Julia Ward Howe was born in New York City during the year 1819. She grew up privileged and her name possessed great strength socially. Samuel, her father, was a very involved, successful Wall Street banker, and her mother, also named Julia, was a published poet who passed away during the birth of her seventh child. Raised in a wealthy environment, Julia Ward Howe managed to become educated, and she secretly became acquainted with impressive writers of that time.
Consumed by the death of her father and sister-in-law, Howe quickly betrothed Samuel Gridley, a man well recognized for his social work. After marrying, Howe settled into the role of domestic motherhood; however, that was not a position she willfully accepted. Gridley had expectations for his new wife. Along with controlling her behavior, Gridley also took control of Howe’s estate, and she did not possess control of what was left of her affairs until Gridley’s death in 1876.
Howe, desperate for independence and exploration, dealt with a suffering marriage. She was not allowed to work outside of the house, and this was very problematic. In 1852, the couple separated. During this time Howe behaved as though she was not married, ignoring her husband’s wishes and publishing some of her work, beginning with the anonymous collection of poems “Passion Flowers.” The poems themselves were not well liked by the public, but what the poetry represented and the idea of female publication was exciting to readers. Much of the poetry explained the relationship between Gridley and her. This caused Howe’s marital dilemmas to escalate, but she had uncovered a method of coping with her perpetual depression.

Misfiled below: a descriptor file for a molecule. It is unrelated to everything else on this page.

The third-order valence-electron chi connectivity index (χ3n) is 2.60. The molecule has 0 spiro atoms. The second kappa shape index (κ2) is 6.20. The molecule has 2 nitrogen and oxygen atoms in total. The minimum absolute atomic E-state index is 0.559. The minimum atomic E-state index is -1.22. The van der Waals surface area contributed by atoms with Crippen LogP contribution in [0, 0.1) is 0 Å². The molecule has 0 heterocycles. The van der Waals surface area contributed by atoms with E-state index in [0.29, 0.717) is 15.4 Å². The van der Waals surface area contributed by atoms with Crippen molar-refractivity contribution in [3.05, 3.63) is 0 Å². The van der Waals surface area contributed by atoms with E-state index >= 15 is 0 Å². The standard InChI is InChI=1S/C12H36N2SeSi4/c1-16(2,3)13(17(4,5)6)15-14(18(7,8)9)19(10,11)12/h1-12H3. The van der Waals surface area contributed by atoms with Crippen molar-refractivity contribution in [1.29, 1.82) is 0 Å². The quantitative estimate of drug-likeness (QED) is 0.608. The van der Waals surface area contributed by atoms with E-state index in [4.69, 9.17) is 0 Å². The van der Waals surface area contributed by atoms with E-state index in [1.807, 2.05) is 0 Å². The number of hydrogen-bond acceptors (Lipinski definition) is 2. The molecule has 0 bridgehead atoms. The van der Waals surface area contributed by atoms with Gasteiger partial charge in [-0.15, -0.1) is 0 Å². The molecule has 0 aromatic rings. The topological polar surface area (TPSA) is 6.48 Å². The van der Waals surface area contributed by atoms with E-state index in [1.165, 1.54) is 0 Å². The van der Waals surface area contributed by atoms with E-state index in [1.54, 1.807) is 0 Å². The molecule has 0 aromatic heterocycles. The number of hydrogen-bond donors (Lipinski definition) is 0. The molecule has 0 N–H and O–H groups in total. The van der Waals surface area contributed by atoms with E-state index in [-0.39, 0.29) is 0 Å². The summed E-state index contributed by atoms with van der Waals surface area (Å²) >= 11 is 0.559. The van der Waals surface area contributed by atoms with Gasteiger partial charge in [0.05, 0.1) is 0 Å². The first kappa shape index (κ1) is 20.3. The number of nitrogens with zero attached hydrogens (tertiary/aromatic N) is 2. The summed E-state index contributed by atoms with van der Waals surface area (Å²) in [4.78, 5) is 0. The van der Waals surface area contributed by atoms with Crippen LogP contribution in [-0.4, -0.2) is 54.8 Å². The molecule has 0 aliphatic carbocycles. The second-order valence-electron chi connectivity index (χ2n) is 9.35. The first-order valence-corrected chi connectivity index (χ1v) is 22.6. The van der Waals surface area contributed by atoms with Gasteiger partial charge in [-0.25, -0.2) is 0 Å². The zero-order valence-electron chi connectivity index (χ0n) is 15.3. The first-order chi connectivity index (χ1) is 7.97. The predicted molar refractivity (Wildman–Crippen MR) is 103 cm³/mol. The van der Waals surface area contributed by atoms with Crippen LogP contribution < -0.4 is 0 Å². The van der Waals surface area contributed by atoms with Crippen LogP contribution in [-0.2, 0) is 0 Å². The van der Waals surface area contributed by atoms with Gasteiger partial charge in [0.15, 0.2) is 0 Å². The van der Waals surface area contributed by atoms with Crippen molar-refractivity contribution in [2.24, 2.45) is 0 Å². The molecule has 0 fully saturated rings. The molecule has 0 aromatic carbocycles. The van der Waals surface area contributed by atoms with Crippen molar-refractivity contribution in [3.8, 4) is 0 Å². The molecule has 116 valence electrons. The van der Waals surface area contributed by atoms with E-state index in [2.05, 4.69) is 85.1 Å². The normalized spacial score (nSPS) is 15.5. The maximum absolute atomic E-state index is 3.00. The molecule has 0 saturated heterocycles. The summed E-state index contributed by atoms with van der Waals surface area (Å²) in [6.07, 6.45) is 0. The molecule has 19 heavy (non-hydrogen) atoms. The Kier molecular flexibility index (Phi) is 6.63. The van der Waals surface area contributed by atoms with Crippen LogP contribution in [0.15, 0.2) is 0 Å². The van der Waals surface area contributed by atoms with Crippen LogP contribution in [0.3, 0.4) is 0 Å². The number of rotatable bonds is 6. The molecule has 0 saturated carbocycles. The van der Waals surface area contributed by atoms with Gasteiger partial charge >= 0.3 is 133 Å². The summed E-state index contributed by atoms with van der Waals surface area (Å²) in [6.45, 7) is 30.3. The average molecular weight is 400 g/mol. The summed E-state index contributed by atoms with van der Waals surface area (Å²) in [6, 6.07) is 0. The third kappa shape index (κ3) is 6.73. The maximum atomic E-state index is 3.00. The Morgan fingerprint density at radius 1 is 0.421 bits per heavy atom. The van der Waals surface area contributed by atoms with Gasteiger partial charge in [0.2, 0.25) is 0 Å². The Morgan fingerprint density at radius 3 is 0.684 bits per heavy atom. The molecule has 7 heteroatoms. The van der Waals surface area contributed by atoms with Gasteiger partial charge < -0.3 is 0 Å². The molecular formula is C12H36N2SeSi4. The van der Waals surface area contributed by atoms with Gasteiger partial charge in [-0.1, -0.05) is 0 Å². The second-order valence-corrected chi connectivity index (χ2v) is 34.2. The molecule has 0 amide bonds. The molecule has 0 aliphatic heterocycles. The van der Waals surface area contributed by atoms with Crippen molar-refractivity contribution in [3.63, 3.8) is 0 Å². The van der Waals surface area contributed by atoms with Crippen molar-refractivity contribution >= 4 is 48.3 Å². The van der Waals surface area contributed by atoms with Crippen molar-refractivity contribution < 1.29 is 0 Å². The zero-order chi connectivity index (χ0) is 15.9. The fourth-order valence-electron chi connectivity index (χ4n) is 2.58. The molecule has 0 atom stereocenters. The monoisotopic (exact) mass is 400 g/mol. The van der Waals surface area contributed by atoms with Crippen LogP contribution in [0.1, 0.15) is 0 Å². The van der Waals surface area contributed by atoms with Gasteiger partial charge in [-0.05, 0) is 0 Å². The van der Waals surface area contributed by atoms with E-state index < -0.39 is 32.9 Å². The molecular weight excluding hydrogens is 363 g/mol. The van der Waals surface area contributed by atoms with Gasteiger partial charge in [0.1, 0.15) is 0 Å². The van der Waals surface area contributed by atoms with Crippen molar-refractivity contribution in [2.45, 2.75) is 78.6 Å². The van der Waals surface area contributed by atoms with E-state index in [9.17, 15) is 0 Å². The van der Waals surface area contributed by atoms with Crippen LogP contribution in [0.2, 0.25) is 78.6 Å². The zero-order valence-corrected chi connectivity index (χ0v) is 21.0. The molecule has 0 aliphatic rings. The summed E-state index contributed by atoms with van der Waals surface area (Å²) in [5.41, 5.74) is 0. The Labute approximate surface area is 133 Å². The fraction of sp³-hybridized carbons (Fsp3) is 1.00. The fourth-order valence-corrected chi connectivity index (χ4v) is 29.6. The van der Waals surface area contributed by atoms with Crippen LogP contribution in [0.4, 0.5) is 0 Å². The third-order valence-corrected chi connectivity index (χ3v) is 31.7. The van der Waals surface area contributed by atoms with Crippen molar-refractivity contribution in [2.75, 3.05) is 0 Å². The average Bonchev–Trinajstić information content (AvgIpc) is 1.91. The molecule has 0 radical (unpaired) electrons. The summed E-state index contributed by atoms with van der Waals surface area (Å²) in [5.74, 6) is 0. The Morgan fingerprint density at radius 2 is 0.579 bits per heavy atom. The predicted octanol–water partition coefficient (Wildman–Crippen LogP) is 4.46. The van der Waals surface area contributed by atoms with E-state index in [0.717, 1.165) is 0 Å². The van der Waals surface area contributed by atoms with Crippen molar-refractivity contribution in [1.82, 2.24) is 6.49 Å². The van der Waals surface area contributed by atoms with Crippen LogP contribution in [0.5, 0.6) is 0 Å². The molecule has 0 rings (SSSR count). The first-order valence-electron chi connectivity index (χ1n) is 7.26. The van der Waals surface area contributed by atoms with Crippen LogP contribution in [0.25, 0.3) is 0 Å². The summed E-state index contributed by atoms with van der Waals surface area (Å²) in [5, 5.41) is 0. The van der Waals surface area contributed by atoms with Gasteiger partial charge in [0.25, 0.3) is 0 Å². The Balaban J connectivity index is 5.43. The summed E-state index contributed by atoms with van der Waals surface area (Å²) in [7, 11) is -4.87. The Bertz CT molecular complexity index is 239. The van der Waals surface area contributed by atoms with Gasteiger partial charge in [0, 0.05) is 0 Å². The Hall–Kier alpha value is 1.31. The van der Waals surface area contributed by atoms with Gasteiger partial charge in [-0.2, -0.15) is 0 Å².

It was at this point in her life that Howe became an advocate for women’s rights, abolition, prison reform, and education. Through her work in these areas, Howe became affiliated with several of Boston’s elite. This helped her writing career. Gridley felt strong opposition to Howe’s work. Yet, he needed her. Howe participated as the author and editor of Gridley’s “The Commonwealth,” a short lived newspaper venture.
In 1861, Howe’s “Battle Hymn of the Republic” was published, bringing her instant celebrity. She was then one of the most famous women of the 19th century. Her work continued, but it was with the death of Gridley in 1876 that her new life began. From that point on, Howe was an impeccable force in women’s suffrage, utilizing her fame to bridge the gap between society and reform.
In addition to all this, Howe co-edited the Women’s Journal and created the American holiday Mother’s Day. She was the first woman inducted into the Society of Arts and Letters, and her biography, written by her children, won a Pulitzer Prize. Through her work as a suffragette, literature, and musical contributions, Howe became a female icon of the 19th century. Looking at her life, multiple men of stature applauded her, some even referring to Howe as “The Queen of America.” Howe passed away in Portsmouth, Rhode Island, having just reached her nineties in the year 1910.